Stuck installing for windows 10 home

I installed rust from - 64 bit. I didn’t get any prompts for visual studio 2022 possibly because I have VS 2019 installed?

My dir C:\Users\Gene.cargo\bin - contains:

RUST dir

The instructions for checking the installation say “To check whether you have Rust installed correctly, open a shell and enter this line:” $ rustc --version

My question is how do I open a “shell”? I can open the CMD window but how do I open this “shell”?

CMD is a shell program, as is PowerShell


Thanks, Semicoleon
I was unaware that the CMD (dos box?) was a cell. Moreover, I was expecting to see the $ prompt.
Now with cmd open, I type rustc and get a lot of return data. Still, no $ which I guess I must be inside the terminal.
I should add that I am most familiar with an IDE as opposed to the command line which I did use many many years ago.
I am looking forward to learning and using rust for, and as a hobby.

Thank you

Gene LeDuc

The $ means the shell prompt, on Windows that'll be a > instead, e.g. I get something like this.

PS C:\> rustc --version
rustc 1.67.1 (d5a82bbd2 2023-02-07)
PS C:\>

I'd also recommend using Windows Terminal (If you aren't already), the command prompt/cmd are considered legacy these days, and WT is just plain nicer.

Still trying but...
I am new to coding with a terminal. I am used to opening an IDE and entering code -debugging- running, and making it better.
I did install WT - which is much better than CMD. That said, it took me too long to create the hello_world directory successfully. Then the next step (in the book) said "make a new source file and call it How do I make a source file? is it made in WT? The book explains why the name has an underscore but not how to create a new source file. Then it says, "Now open the file you just created ..."
I have a lot to learn! Is there some book that covers this stuff? Better yet a video!
Thanks for your patience!

You can just work in a normal GUI editor now. I use Visual Studio Code for Rust work.

It's a bit hard to answer this, because there are many different ways of creating a text file - as many ways as there are IDEs and text editors!

You probably need to pick the IDE or editor that you want to use, and get comfortable with it, before proceeding with the hello_world tutorial. If you want a full IDE experience, Visual Studio Code is a good choice. If you want a basic text editor, Notepad++ is great.

1 Like

Thanks rj
OK, good answer. Now I realize that I am to create a text file and store it in the "hello world" folder created with the tutorial in the book. I will look into notepad++.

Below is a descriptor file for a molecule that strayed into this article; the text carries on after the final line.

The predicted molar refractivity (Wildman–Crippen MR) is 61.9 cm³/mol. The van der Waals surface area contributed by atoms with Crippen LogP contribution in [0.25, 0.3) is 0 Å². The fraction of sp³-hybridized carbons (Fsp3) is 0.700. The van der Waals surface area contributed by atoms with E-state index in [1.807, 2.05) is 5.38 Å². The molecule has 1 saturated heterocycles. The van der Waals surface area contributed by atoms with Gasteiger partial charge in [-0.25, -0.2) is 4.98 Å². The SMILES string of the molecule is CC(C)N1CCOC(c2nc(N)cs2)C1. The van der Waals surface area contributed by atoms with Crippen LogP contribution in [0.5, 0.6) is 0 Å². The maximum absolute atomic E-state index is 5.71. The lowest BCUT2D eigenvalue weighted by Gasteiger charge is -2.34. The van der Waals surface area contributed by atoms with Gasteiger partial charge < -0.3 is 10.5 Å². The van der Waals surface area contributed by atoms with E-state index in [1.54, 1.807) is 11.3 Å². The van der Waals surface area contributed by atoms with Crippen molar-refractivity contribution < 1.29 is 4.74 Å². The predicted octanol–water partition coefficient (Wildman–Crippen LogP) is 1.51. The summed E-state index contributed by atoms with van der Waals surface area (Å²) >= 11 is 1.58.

Thanks for the reply semi. I have worked with visual studio but found it a bit complicated to get it to work with Arduino. I want to use a GUI with rust. is there a place that shows how to do so?

This is just a confused attempt to get started. The last time I worked with this stuff it was with DOS.

VSCode is a completely different project from Visual Studio[1].

  1. though still from Microsoft ↩︎

Please tell me more about VSCode. How do I find it as opposed to Visual Studio

The Rust Analyzer project maintains an extension for VSCode which will give you a bunch of IDE-like features for Rust projects in VSCode.

Probably the absence of prompts for Visual Studio 2022 might be due to your existing installation of Visual Studio 2019. Regarding your question about opening a "shell," the easiest way to do so is to use the Windows search bar and type in "Command Prompt" or "Windows PowerShell." Both of these options will provide you with a shell where you can enter the "rustc --version" command to check the installation of Rust. Also, you may want to double-check that you're using the appropriate windows keys for your version of Windows 10 Home. Sometimes using the wrong keys can cause issues during installation.I hope this helps!

Thanks again Semi!

Mike A
I've started and stopped too often to really get RUST going. In my defense, summertime activities are far greater than the need to pursue a hobby. That said, I am still determined to get over the learning curve and start up a new skill.

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